Multicore sclerosis.

A rather worthwhile piece here on how government IT spending has raised costs, reduced flexibility, diminished service and locked inefficient processes into working practices.

The writing is now on the wall for the combination of centralisation, process bureaucracy and inappropriate IT systems which have been such a disempowering feature of our public services for the past decade. Research published in the American Journal of Medicine shows that IT investment in health services doesn’t cut costs:

In fact, the hospitals which had invested most quickly in IT solutions had found that their administration costs had risen the most. Those on the ‘Most Wired’ list had not managed to cut their costs at all.

This is important stuff because it confirms that one of the most disastrous aspects of New Labour centralisation has been the massive IT projects in public services. They didn’t just cost a huge amount. They also set processes in concrete, so that they became inflexible.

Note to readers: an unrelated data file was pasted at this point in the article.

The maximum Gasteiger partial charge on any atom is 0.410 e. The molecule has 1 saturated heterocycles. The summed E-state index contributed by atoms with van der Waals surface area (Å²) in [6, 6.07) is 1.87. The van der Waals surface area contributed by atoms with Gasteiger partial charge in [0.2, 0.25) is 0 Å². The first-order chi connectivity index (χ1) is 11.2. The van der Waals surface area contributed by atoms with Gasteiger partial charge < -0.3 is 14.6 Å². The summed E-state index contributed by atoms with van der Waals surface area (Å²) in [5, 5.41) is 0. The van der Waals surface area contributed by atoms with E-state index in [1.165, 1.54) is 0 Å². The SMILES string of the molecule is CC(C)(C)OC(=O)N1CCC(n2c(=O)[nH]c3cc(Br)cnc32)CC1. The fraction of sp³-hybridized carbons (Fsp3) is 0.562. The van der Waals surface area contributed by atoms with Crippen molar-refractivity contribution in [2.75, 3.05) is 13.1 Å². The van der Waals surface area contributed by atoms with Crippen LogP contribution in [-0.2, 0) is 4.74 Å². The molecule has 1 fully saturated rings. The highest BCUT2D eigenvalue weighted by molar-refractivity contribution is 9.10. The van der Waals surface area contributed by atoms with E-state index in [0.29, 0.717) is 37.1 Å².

That is the real disaster about the government’s misuse of IT: it has taken the exhausting bureaucracy and it has made it even more inflexible than before. It can’t now be reformed without dumping entire IT systems.

Read on

And more here

The news that Sir Peter Gershon has been swallowed by the Conservative Party is bad news for public services. It implies that Cameron will follow the Gershon prescription for efficiency – and that means more of the same.

In fact, the 2004 Gershon Review – which included coachloads of representatives from the IT consultants PA Consulting – has been disastrous for public services. It decided (surprise, surprise!) that huge investment in IT was required.

The result has been huge factory back office processing systems, vast waste, less human contact with the general public – who have to interact via call centres which may or may not have the particular issue they are calling about on their software.

It has meant a de-humanising sclerosis for public service systems, and it has locked inefficiencies into concrete processes. The systems thinker John Seddon reckons that public sector call centres are wasting between 40 and 80 per cent of their efforts as a result. See for example some of the discussion on this on


H/T Mr Eugenides


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